Thursday, Sep 23rd

Inside Hilow’s DFS Mind


In this Q&A series, we’ll take you inside the minds of our DFS analysts at One Week Season! Consuming content such as this can help you gain a much deeper understanding of what you’re getting right (and what you can be improving) in your DFS play!

Greatest DFS memory (Loss/Win) – What did you learn?

Two part answer here:

My greatest win was actually in MLB DFS in the 2018 season. Different animal, but a lot of similarities. It was a Sunday slate (smaller slate) and the Cubs were sitting a bunch of their typical starters in a tough matchup. I hadn’t started my journey into Game Theory at that point, but I knew they would be low owned with a handful of starters resting in a tough matchup, so I stacked it up (not fully understanding the reasoning behind it just yet, but knowing there was leverage there). Cubbies went on to destroy the slate, and all three of my one-offs went yard. I ended up taking down the GPP. That was where I began my journey into understanding Game Theory and leverage and all the things I discuss in my course (Note from JM :: First five lessons are free! That’s free training in this massively valuable area). I took in everything I could: from Ivy League journals, to papers and video lessons, to scouring the internet and reading excerpts from the original Game Theory studies in the 1940s.

My greatest loss was actually this past year, for different reasons than you’d think. I was crushing SE/3-Max through half the season, with three top 10 finishes in the Power Sweep ($150 3-max). Davis Mattek and I got into what we’ll call a “heated discussion” on Twitter, which materialized into weekly H2Hs. It started at the $50 level and ramped up to $530 level. I beat him three weeks in a row on main slate. I then found myself staring at a $1000 H2H that he had offered the following week, knowing full well it would put a nice little dent into my bankroll (I cash out following the NFL season and start from scratch the following year; just something I’ve always done so I don’t overstretch my means). I had the worst week of the year that week: I lost to Davis and didn’t even cash the Power Sweep or Spy ($100 SE), and my yearly bankroll was crushed. I finished out the year on my standard 70-80% cash rate in SE/3-Max, but that hole remained. It taught me to never feel invincible, and the variance associated with DFS forces you to maintain a level head and solid bankroll management every single week.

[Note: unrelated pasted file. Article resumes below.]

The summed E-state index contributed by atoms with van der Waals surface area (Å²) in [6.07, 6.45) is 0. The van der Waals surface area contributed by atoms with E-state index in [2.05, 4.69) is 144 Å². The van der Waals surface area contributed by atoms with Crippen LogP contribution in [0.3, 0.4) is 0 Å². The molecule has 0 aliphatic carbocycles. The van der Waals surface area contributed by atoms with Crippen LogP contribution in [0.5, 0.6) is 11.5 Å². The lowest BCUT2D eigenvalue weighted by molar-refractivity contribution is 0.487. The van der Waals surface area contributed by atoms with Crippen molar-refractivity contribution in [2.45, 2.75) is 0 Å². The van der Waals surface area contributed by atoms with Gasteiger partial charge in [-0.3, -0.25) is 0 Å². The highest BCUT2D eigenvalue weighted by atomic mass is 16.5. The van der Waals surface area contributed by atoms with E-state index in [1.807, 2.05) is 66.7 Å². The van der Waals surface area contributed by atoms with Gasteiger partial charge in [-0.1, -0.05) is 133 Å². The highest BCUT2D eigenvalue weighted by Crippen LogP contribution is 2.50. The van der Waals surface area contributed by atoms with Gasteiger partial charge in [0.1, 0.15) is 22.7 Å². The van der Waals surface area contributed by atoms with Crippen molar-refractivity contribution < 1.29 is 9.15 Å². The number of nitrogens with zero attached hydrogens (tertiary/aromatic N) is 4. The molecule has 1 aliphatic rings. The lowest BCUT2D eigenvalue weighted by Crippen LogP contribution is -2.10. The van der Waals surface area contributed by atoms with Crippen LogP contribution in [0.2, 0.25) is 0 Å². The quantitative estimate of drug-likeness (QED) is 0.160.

Describe a moment when a part of your DFS game clicked?

I didn’t truly take my DFS game to the next level until before the 2019 NFL season. I was a +EV player since 2013, but I never had put myself in position to actually take any GPP down, and I was horrid at contest selection (chasing the dream with 5-10 shots in the Milly Maker each week, which is probably the most –EV contest on any site if you’re not playing it right). I had a lot go on in my personal life between 2014-2017 (a combat deployment in 2014, during which I was diagnosed with cancer in Bahrain, birth of my first two children, a second combat deployment in 2017, and the birth of my third child), where I grew immensely. I read everything I could on personal development during those years, and what I found was it made me a better DFS player! After that 2018 MLB hit, I started digesting everything I could on Game Theory, as I firmly believed it was an area of direct application to DFS that hadn’t been mastered by many, let alone talked about much. With all the information readily available today, DFS players (as a whole) have become better, so I was searching for a tangible edge that nobody was utilizing or discussing. Alas, here we are.

When did you discover your unique angle?